The First 100 Days

Aussie  European  Tour  –  The First 100 days

 Some interesting Stats for us

1         No of days we had “cabin fever”                                     0/100

2         No of days we wanted to go home                                  0/100

3         No of days we argued                                                           0/100

4         No of days we have been quiet with each other        0/100

5         No of days we have loved the trip                                 100/100

6         No of days we have loved each other a little more   100/100

7         No of days we have missed our kids and grand kids  100/100

8         How much money have we spent                                 Not sure

9         How many times have we taken the wrong turn       Not sure

10       How far have we driven                                                  Not sure               

Countries Visited in the first 100 days

England     Wales     France     Belgium     Luxembourg

Germany     Poland     Slovakia     Denmark

What has seemed to work for us

 1         Buying our motorhome with the assistance of Mike Steers from UKMotorhomefinder otherwise it certainly would have been a lot harder to try to do it on our own from Australia.

2         Choosing an A class LHD vehicle – an A class means it is a little wider (to accommodate the permanently made up double bed) but it is therefore roomier inside and a LHD vehicle makes it a lot easier to drive in Continental Europe where we will be spending most of our time, but more difficult to drive in the UK.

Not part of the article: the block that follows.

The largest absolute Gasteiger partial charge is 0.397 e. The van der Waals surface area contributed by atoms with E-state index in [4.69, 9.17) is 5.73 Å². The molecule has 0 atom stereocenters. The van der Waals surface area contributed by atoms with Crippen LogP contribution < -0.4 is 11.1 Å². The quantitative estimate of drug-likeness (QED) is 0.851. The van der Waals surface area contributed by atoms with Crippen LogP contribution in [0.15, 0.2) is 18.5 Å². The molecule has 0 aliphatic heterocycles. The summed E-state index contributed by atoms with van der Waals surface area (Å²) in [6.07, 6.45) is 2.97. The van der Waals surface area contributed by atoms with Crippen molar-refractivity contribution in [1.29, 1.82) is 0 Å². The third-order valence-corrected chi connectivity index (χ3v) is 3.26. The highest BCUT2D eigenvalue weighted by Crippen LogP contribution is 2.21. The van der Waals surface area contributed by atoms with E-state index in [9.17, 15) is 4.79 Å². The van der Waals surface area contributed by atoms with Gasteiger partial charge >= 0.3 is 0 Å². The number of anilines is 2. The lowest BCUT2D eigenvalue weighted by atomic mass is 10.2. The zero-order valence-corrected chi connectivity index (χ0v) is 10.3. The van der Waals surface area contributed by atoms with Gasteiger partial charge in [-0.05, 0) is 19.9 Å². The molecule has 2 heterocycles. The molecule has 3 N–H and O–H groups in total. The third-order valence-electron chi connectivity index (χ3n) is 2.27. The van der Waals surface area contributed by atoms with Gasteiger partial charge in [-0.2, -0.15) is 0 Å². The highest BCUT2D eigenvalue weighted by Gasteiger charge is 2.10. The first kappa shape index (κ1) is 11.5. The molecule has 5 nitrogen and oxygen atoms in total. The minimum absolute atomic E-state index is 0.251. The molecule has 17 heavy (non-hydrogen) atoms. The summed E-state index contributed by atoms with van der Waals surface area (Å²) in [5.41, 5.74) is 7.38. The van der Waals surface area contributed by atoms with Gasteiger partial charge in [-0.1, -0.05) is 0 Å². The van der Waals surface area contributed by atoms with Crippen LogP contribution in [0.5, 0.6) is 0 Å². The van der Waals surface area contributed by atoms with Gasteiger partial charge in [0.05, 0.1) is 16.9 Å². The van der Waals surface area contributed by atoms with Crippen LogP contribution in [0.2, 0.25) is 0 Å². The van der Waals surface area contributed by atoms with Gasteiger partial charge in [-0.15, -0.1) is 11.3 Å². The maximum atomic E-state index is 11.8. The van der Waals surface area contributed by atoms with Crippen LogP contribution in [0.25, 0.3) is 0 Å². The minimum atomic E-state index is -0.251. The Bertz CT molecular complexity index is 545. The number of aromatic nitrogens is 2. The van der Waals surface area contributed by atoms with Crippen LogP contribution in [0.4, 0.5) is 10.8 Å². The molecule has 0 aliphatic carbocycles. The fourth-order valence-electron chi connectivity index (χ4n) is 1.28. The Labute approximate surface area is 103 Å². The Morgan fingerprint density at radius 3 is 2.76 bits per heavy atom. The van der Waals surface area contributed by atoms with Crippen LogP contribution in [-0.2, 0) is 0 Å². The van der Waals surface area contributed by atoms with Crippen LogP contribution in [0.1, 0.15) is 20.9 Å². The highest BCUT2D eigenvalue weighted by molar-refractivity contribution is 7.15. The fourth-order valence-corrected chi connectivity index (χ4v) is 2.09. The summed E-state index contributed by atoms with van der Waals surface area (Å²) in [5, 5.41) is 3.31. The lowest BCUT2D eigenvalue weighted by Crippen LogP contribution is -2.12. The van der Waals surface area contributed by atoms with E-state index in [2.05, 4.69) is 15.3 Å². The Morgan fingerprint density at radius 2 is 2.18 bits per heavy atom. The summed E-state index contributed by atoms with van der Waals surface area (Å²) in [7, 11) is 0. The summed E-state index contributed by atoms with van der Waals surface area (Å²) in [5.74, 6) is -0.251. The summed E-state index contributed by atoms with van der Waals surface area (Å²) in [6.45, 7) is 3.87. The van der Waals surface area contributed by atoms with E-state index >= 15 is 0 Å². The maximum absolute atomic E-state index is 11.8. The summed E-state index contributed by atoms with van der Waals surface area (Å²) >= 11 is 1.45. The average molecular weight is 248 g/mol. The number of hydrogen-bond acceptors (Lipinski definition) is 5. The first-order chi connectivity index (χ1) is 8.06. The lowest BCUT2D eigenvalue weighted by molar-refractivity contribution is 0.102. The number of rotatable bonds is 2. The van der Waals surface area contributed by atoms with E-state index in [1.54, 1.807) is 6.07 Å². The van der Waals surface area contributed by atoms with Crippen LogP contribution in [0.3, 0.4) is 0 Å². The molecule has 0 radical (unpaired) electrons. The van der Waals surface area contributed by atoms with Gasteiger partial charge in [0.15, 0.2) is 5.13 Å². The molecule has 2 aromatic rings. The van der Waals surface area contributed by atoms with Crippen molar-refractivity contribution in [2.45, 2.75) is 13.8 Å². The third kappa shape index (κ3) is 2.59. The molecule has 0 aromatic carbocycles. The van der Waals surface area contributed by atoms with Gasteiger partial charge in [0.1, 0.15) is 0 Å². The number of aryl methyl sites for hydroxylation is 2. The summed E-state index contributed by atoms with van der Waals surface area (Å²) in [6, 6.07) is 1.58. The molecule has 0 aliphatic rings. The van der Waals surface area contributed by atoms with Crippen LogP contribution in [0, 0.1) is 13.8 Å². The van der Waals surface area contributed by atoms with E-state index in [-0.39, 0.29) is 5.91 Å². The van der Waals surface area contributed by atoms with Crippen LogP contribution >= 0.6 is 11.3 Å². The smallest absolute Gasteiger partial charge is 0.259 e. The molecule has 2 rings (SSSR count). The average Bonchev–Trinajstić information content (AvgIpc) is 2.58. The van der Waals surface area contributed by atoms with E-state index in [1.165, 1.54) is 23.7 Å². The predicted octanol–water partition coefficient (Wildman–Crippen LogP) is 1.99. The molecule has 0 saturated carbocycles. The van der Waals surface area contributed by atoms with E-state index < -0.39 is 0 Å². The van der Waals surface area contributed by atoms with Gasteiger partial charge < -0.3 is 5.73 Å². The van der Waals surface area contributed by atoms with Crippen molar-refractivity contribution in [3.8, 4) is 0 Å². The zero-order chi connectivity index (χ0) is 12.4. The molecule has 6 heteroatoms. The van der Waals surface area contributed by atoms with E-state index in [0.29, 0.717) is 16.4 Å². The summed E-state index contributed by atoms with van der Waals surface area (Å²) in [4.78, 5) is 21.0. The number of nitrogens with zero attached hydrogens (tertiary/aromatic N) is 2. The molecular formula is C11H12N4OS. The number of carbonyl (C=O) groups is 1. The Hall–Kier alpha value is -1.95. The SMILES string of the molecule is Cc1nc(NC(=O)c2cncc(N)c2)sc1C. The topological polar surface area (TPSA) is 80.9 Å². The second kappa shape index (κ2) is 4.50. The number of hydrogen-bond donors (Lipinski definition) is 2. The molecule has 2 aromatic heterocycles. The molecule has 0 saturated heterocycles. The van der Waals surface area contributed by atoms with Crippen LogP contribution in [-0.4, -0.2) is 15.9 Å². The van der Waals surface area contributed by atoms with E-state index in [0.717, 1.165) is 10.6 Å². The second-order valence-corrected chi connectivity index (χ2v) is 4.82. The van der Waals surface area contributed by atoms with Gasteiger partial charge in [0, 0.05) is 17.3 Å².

3         Paying for the motorhome using and not our bank (saved in excess of 4% of the purchase price)

4         Having the right accessories such as:-

2 solar panels,

2 leisure batteries,

Solar controller which charges both leisure batteries plus the starter battery

2 x 11kg Autogas tanks with auto cut over switch,

Large 2 door 150 litre fridge/freezer (AES) which switches over automatically to the best power source – 240V, gas or 12 volt.

The above accessories allowed us to wild camp for extended periods of time without having to worry about connecting to electricity or fill up little gas bottles on a regular basis.

5         Our biggest concern with wild camping was getting access to fresh water and emptying our cassette toilet, however we became very creative when it came to extending the time between dump stations for the cassette toilet (without breaking the law of course). Same with water – some countries make it more difficult than others to find water – so need to be creative – churches, cemeteries, town parks, advice from tourist offices etc.

6         Buying “High Tech” clothing, towels etc before leaving Australia such as :-

Sea to Summit Tek Microfibre Bath Towels, Face Washers and Tea Towels – these Microfibre products are so good they are almost dry before you have finished using them.

Columbia Hi Tech convertible long/short pants – also quick drying

Thermal long sleeved undershirts from Katmandu

7         Not having a rigid or fixed trip plan – we knew we had to pick up Ziggy from where Mike and Anne had put her in storage in Staffordshire and then drive to see Phil and Kay Davies in Wales (Ziggy’s previous owners) and then be in Biala Podlaska in Poland prior to Easter for the Easter celebrations with Barbara, Piotr and Kornelia Chilzuk (Krys’ relations) and to finalise Krys’ applications for Polish citizenship and passport.